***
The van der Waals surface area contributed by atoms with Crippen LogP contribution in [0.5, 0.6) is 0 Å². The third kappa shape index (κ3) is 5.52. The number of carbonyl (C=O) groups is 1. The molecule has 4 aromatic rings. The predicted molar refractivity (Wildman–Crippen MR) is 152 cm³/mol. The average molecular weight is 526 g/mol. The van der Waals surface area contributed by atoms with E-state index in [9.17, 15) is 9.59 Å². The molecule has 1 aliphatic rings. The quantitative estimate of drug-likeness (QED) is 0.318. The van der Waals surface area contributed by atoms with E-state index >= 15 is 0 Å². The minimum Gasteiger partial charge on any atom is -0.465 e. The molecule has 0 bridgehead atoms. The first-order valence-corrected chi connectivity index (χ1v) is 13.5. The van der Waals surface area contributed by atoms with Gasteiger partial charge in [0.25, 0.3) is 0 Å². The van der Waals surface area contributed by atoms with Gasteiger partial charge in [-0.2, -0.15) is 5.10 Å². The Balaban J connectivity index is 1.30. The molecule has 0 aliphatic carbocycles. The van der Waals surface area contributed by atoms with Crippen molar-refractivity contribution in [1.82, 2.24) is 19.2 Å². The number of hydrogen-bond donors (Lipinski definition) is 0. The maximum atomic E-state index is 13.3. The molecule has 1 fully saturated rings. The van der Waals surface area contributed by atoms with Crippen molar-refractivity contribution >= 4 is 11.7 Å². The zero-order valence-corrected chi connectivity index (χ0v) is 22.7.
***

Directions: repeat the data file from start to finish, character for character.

The van der Waals surface area contributed by atoms with Crippen LogP contribution in [0.5, 0.6) is 0 Å². The third kappa shape index (κ3) is 5.52. The number of carbonyl (C=O) groups is 1. The molecule has 4 aromatic rings. The predicted molar refractivity (Wildman–Crippen MR) is 152 cm³/mol. The average molecular weight is 526 g/mol. The van der Waals surface area contributed by atoms with E-state index in [9.17, 15) is 9.59 Å². The molecule has 1 aliphatic rings. The quantitative estimate of drug-likeness (QED) is 0.318. The van der Waals surface area contributed by atoms with E-state index >= 15 is 0 Å². The minimum Gasteiger partial charge on any atom is -0.465 e. The molecule has 0 bridgehead atoms. The first-order valence-corrected chi connectivity index (χ1v) is 13.5. The van der Waals surface area contributed by atoms with Gasteiger partial charge in [0.25, 0.3) is 0 Å². The van der Waals surface area contributed by atoms with Gasteiger partial charge in [-0.2, -0.15) is 5.10 Å². The Balaban J connectivity index is 1.30. The molecule has 0 aliphatic carbocycles. The van der Waals surface area contributed by atoms with Crippen molar-refractivity contribution in [1.82, 2.24) is 19.2 Å². The number of hydrogen-bond donors (Lipinski definition) is 0. The maximum atomic E-state index is 13.3. The molecule has 1 fully saturated rings. The van der Waals surface area contributed by atoms with Crippen molar-refractivity contribution >= 4 is 11.7 Å². The zero-order valence-corrected chi connectivity index (χ0v) is 22.7.